A Helping Hand for Hoosier Alzheimer's Caregivers  - When you need a helping hand
Talking to the Physician

In addition to taking on the household chores, shopping, transportation, and personal care, 37 percent of caregivers also administer medications, injections, and medical treatment to the person for whom they care. Some 77 percent of those caregivers report the need to ask for advice about the medications and medical treatments. The person they usually turn to is their physician.

But while caregivers will discuss their loved one's care with the physician, caregivers seldom talk about their own health, which is equally important. Building a partnership with a physician that addresses the health needs of the care recipient and the caregiver is crucial.

The responsibility of this partnership ideally is shared between you the caregiver, the physician, and other healthcare staff. However, it will often fall to you to be assertive, using good communication skills, to ensure that everyone's needs are met—including your own.

Tips on Communicating with Your Physician

  • Prepare questions ahead of time

  • Make a list of your most important concerns and problems. Issues you might want to discuss with the physician are changes in symptoms, medications or general health of the care recipient, your own comfort in your caregiving situation, or specific help you need to provide care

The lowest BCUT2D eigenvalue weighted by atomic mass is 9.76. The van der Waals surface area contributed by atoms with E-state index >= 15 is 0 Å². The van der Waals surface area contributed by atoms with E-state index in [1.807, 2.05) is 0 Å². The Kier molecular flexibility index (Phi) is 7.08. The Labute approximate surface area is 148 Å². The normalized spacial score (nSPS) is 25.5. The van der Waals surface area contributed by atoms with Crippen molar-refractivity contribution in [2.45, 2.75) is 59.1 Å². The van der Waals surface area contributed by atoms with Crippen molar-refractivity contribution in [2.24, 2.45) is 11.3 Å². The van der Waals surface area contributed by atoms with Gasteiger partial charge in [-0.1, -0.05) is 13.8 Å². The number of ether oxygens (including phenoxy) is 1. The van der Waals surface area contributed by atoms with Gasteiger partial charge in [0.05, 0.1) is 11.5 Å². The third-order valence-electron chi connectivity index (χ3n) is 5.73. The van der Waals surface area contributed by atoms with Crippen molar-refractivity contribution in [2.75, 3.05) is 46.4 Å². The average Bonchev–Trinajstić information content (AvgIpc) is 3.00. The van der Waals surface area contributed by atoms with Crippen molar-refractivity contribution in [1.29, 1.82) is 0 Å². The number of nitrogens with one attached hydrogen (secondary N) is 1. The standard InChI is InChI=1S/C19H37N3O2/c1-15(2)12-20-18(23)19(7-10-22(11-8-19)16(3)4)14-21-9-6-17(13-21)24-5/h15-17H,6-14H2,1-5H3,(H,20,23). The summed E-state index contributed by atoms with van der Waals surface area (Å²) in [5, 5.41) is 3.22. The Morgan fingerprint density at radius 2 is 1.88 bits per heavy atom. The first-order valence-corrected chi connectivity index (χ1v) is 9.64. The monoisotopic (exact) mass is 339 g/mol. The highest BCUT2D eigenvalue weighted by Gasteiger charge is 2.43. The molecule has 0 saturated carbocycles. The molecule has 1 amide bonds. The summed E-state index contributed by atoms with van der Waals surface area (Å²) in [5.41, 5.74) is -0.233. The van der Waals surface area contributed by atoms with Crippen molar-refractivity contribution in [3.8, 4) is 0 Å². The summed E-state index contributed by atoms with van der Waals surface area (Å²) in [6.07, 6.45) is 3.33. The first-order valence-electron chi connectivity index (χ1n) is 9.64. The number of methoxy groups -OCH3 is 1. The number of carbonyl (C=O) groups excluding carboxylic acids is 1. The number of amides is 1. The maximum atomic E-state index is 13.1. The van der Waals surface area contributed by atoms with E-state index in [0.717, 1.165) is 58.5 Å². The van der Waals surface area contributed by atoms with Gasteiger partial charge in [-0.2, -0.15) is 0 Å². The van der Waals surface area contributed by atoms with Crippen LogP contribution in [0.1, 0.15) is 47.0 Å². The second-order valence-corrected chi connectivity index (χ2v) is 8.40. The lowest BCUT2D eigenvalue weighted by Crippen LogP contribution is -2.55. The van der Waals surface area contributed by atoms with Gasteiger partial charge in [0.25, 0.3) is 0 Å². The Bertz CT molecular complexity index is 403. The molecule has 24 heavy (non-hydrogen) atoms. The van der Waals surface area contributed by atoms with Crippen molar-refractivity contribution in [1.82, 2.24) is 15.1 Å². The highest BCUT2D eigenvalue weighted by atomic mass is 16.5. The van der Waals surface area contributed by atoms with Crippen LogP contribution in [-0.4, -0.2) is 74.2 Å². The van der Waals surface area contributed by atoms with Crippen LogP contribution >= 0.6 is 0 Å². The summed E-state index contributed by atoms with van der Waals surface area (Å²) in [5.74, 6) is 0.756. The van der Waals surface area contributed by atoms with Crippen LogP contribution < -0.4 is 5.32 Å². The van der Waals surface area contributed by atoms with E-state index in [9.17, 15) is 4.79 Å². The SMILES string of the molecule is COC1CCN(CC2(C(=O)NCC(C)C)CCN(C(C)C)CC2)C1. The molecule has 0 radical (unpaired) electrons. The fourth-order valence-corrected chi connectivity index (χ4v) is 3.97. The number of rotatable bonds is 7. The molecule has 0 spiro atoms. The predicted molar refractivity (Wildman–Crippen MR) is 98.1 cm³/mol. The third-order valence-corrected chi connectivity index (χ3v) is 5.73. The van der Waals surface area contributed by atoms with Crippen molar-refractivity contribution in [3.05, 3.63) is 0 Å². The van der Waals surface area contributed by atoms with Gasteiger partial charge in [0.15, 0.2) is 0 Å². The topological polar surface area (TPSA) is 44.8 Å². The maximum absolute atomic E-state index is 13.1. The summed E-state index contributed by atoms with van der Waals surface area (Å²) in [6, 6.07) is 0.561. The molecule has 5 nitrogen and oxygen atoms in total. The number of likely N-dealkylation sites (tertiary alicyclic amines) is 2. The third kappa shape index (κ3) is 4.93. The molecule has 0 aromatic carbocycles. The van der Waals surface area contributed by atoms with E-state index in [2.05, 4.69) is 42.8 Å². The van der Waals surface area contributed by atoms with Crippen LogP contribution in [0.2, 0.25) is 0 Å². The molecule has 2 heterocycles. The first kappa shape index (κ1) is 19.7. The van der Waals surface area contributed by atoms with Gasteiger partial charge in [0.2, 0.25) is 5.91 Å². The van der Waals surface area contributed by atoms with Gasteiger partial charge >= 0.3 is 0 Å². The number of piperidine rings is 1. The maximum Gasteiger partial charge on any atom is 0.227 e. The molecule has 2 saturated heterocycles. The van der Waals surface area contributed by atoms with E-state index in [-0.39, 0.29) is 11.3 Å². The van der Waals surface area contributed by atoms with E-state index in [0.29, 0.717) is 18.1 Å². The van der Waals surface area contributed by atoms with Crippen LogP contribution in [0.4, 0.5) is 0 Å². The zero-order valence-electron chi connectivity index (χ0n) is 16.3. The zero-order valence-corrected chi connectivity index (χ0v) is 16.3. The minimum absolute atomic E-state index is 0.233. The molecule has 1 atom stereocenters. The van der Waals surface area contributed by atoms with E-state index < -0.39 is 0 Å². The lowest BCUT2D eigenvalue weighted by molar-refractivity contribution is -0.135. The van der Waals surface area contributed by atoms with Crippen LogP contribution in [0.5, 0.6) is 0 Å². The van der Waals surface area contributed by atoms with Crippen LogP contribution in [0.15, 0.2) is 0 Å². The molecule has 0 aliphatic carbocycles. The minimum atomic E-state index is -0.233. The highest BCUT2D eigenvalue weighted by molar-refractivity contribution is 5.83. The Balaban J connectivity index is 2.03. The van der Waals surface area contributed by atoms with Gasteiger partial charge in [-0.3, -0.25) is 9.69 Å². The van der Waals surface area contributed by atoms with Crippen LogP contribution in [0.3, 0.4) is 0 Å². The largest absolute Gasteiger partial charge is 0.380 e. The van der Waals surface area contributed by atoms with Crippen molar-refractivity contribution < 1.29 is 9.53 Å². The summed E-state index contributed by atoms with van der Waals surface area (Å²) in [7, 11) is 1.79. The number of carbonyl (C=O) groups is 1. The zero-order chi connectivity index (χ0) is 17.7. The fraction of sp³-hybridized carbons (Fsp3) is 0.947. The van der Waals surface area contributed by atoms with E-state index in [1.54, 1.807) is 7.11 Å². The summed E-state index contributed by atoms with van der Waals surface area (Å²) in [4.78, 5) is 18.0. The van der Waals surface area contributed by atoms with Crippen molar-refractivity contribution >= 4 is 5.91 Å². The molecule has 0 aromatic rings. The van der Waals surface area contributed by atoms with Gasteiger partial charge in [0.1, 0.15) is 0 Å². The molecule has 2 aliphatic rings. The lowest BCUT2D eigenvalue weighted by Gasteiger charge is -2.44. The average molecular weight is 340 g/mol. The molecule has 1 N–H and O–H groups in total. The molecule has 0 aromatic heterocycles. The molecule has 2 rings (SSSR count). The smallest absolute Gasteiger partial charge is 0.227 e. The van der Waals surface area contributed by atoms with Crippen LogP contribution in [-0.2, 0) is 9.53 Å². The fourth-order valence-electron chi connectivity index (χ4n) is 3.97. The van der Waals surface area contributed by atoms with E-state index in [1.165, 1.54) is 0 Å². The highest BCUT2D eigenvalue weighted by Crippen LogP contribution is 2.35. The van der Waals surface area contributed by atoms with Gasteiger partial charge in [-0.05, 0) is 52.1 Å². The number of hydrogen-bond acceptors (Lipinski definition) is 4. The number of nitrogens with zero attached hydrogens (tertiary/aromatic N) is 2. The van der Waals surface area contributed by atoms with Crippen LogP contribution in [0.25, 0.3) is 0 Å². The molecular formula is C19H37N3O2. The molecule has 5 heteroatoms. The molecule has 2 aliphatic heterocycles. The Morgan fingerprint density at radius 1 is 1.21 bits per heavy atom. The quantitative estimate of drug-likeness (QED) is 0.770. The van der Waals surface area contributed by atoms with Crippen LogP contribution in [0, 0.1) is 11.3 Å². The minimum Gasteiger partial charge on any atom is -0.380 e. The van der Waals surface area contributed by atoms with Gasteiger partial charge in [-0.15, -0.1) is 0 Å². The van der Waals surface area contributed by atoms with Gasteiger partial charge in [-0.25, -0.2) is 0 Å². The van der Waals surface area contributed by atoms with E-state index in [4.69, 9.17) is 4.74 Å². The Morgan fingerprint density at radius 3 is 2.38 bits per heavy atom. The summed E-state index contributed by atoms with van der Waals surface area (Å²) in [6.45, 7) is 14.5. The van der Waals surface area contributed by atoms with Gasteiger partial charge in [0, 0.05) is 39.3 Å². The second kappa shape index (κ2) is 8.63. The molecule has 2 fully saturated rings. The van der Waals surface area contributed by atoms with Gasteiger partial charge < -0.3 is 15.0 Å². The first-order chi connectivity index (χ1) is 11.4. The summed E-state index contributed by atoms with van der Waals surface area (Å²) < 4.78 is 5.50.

• Enlist the help of the nurse.

  • Many caregiving questions relate more to nursing than to medicine. In particular, the nurse can answer questions about various tests and examinations, preparing for surgical procedures, providing personal care, and managing medications at home.

  • Make sure your appointment meets your needs. For example, the first appointment in the morning or after lunch and the last appointment in the day are the best times to reduce your waiting time or accommodate numerous questions. When you schedule your appointment, be sure you convey clearly the reasons for your visit so that enough time is allowed.

  • Call ahead. Before the appointment, check to see if the doctor is on schedule. Remind the receptionist of special needs when you arrive at the office.

  • Take someone with you. A companion can ask questions you feel uncomfortable asking and can help you remember what the physician and nurse said.

  • Use assertive communication and "I" messages. Enlist the medical care team as partners in care. Present what you need, what your concerns are, and how the doctor and/or nurse can help. Use specific, clear "I" statements like the following: "I need to know more about the diagnosis; I will feel better prepared for the future if I know what's in store for me." Or "I am feeling rundown. I'd like to make an appointment for myself and my husband next week."

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